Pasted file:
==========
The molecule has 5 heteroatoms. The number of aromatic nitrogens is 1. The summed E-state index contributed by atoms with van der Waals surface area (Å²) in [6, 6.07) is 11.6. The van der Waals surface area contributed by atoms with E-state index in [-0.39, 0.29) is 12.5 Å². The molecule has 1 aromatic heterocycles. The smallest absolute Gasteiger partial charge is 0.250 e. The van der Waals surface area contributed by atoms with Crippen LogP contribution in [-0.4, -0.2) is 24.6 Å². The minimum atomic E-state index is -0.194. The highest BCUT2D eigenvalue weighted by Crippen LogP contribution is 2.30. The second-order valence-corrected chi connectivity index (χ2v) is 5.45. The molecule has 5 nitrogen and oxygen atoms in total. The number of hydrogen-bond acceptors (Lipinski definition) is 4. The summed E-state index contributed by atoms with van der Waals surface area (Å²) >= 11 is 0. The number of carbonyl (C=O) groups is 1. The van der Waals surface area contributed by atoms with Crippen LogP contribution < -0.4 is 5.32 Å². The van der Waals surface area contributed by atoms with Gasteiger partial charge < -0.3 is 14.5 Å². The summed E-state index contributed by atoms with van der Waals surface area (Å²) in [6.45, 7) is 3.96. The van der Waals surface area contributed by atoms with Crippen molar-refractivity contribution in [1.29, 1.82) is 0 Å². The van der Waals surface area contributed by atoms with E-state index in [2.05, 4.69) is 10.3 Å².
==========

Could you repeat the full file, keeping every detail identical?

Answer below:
The molecule has 5 heteroatoms. The number of aromatic nitrogens is 1. The summed E-state index contributed by atoms with van der Waals surface area (Å²) in [6, 6.07) is 11.6. The van der Waals surface area contributed by atoms with E-state index in [-0.39, 0.29) is 12.5 Å². The molecule has 1 aromatic heterocycles. The smallest absolute Gasteiger partial charge is 0.250 e. The van der Waals surface area contributed by atoms with Crippen LogP contribution in [-0.4, -0.2) is 24.6 Å². The minimum atomic E-state index is -0.194. The highest BCUT2D eigenvalue weighted by Crippen LogP contribution is 2.30. The second-order valence-corrected chi connectivity index (χ2v) is 5.45. The molecule has 5 nitrogen and oxygen atoms in total. The number of hydrogen-bond acceptors (Lipinski definition) is 4. The summed E-state index contributed by atoms with van der Waals surface area (Å²) >= 11 is 0. The number of carbonyl (C=O) groups is 1. The van der Waals surface area contributed by atoms with Crippen LogP contribution < -0.4 is 5.32 Å². The van der Waals surface area contributed by atoms with Gasteiger partial charge < -0.3 is 14.5 Å². The summed E-state index contributed by atoms with van der Waals surface area (Å²) in [6.45, 7) is 3.96. The van der Waals surface area contributed by atoms with Crippen molar-refractivity contribution in [1.29, 1.82) is 0 Å². The van der Waals surface area contributed by atoms with E-state index in [2.05, 4.69) is 10.3 Å².